Obviously it’s an unpaid internship – and we don’t force anyone to participate – even once they become interns. But the ones that make the most of their time with us are making visible progress. Three months is a short time and some of our interns have really made the most of their time with us so far. At the very least, they’ll tell you that they’ve photographed more in the last month and a half, than they did over the past year. It’s been a jump start for many of them and we’re really just warmed up at this point.
Some of our Interns have graduated with degrees in photography from SCAD and Georgia State, some are attending or about to attend SCAD – others have full time office jobs, kids, families, and crazy work hours.
What Leah and I try to do, is at the very least – give them enough opportunities to work on photoshoots with us, and then also set up photoshoots for them. We have a group calendar that all Interns can view and they can sign up for whatever events they feel like working/attending.
With the initial requirements of 1 photoshoot and 2 blog entries per week that we put on our Interns – Leah and I really put the burden on us to provide them with enough shoots + support, along with requiring them to schedule photoshoots on their own. Finding work/projects for 10 interns and organizing all of them is quite the task – nevermind also trying to run our own photography business.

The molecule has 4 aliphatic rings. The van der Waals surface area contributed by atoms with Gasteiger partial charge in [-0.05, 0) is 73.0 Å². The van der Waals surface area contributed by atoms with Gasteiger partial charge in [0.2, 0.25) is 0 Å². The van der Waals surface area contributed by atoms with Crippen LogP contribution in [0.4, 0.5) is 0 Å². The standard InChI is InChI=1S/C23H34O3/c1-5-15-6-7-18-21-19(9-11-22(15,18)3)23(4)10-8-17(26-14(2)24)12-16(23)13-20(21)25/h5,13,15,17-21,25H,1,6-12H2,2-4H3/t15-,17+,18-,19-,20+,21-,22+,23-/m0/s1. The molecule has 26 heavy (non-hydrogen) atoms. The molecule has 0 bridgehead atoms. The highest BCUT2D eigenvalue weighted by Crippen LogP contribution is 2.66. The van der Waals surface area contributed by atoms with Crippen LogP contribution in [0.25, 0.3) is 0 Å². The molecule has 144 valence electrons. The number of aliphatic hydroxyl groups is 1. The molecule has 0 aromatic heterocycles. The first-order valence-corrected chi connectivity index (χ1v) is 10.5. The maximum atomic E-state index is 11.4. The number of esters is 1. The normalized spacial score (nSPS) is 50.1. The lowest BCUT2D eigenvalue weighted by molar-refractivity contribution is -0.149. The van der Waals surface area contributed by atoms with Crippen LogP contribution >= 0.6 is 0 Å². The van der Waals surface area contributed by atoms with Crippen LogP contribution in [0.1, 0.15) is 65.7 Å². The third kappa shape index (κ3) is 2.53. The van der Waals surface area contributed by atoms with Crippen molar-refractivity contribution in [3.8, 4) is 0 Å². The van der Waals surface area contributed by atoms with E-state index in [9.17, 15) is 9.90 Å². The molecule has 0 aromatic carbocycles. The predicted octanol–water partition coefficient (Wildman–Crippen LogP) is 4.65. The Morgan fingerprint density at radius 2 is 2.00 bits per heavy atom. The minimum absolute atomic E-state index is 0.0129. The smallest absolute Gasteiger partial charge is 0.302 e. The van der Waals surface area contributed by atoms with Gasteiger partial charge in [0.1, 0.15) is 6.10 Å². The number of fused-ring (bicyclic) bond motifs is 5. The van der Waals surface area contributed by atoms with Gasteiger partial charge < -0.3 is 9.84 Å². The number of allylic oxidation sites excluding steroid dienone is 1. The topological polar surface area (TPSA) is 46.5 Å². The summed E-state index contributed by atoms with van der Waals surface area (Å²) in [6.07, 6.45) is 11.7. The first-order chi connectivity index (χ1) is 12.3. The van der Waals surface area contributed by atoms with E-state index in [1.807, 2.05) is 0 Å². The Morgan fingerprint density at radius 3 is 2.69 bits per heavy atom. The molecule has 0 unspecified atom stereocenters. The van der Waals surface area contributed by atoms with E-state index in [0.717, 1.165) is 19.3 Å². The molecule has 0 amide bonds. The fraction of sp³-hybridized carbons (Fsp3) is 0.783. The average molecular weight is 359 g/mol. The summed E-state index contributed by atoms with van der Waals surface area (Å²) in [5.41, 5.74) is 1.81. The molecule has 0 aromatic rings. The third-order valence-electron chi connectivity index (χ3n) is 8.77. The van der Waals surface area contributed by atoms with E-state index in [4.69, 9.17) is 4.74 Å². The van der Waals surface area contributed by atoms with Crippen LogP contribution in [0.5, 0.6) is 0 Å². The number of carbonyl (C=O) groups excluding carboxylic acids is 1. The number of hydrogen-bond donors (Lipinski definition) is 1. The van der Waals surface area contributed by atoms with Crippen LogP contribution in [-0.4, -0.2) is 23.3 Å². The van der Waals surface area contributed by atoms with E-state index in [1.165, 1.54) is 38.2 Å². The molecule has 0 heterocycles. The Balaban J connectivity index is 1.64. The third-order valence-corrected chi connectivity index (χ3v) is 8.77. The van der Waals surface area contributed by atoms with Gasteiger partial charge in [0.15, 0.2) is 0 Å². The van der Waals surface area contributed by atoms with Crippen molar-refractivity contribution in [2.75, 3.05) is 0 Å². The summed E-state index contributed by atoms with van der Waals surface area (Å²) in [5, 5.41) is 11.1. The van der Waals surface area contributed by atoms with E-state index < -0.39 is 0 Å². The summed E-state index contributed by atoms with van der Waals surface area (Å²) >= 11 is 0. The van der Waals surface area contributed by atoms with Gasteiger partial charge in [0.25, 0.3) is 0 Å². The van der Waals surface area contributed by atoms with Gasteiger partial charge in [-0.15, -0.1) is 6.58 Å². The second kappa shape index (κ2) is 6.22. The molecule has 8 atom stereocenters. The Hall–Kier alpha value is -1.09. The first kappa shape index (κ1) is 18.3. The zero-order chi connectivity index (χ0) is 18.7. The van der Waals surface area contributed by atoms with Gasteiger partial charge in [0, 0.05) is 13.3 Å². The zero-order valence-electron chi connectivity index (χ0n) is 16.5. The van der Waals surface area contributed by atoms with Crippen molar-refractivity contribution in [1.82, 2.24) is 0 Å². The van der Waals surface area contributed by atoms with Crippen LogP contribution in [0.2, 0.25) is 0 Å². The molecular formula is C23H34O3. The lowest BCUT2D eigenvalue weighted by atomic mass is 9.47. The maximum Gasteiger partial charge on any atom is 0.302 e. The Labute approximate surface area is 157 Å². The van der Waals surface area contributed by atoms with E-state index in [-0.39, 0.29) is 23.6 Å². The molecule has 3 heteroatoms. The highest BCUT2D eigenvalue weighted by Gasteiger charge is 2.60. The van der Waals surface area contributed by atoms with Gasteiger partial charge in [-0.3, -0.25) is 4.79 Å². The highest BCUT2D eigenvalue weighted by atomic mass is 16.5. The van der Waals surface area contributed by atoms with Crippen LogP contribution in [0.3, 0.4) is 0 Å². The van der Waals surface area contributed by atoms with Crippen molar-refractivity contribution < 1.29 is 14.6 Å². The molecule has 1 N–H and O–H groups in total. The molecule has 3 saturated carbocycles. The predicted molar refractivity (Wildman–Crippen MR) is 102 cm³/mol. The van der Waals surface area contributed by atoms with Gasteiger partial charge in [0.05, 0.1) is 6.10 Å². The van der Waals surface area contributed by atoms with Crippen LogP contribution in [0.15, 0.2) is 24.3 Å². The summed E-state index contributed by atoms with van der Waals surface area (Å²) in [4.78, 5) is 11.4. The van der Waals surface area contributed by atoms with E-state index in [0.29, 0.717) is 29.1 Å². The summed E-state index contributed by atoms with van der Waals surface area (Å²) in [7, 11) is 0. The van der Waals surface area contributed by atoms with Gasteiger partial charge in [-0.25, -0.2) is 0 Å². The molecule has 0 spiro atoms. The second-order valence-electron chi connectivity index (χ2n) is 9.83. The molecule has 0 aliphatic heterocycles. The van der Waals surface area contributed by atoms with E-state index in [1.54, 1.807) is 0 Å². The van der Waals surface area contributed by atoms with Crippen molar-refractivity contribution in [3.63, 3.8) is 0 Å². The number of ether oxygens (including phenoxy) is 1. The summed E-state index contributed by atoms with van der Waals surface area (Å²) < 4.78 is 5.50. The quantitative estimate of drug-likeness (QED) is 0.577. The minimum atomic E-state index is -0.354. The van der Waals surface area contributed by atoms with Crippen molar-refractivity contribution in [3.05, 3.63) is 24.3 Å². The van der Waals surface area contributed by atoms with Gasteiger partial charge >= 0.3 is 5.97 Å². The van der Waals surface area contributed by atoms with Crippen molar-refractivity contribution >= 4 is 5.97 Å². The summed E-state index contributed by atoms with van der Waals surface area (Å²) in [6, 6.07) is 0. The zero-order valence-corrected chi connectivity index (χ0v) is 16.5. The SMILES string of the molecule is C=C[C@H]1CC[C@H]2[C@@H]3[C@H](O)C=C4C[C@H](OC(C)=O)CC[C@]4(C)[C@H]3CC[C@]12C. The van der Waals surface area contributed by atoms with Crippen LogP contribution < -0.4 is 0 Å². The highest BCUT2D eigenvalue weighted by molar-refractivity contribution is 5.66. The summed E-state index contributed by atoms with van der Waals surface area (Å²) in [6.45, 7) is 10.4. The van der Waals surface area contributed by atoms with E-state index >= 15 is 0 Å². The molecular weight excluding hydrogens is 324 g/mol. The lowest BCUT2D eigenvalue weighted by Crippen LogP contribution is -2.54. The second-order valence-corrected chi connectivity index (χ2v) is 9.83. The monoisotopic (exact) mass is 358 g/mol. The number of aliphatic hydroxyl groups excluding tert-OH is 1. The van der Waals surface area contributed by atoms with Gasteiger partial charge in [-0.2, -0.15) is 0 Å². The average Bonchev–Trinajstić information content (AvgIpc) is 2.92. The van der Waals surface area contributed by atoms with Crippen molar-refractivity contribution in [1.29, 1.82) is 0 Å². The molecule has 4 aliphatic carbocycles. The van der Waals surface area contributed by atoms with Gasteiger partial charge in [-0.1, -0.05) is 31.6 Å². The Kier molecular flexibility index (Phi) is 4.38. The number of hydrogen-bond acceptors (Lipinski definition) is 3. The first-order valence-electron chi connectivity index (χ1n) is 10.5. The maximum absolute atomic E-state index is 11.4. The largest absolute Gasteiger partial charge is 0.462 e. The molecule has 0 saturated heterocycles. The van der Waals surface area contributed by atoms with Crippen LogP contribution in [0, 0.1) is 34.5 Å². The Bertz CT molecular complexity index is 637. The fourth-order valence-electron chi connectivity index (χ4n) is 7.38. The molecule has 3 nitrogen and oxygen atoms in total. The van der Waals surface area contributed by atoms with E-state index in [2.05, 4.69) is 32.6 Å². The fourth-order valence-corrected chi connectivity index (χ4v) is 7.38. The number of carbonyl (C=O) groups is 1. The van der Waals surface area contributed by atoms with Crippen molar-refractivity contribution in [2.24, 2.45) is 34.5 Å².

We held a photography business/marketing class a few weeks ago because on top of all of the ‘technical’ photography skills our Interns are trying to learn – they’re also with us to learn about getting work, promotion, and marketing. Because obviously, a photographer who doesn’t know how to market themselves, isn’t going to find enough clients to keep the lights on.
While other photography ‘marketing’ and business classes might focus on nuts & bolts advice ‘Do this, Don’t do that’ – we also cover ‘how’ we come up with more effective, and creative marketing ideas. Because saying you’re a ‘photographer’ has replaced saying ‘I’m in a band’ – and these days everyone has a friend that’s a photographer – but everyone doesn’t want to hire that friend. So once your photos are of ‘good’ quality – how do you set yourself apart from all of the other photographers out there? The ones that are hardly charging anything, and will photograph anyone, anywhere, anytime?
Obviously there isn’t a magic bullet solution – it’s a multi-layered effort – but we think that the things we’re doing behind the scenes are worth passing on to our Interns. We want them to grow their client base and build their own businesses.
We have some really big projects coming up over the next few months. If you think you’re interested in working with us, and being one of our Interns – applications for our August/September/October session will be posted on Monday, July 19th and we’ll be accepting applications through that Friday, July 23rd.
Get your portfolio ready.
Photography. Internship. Atlanta.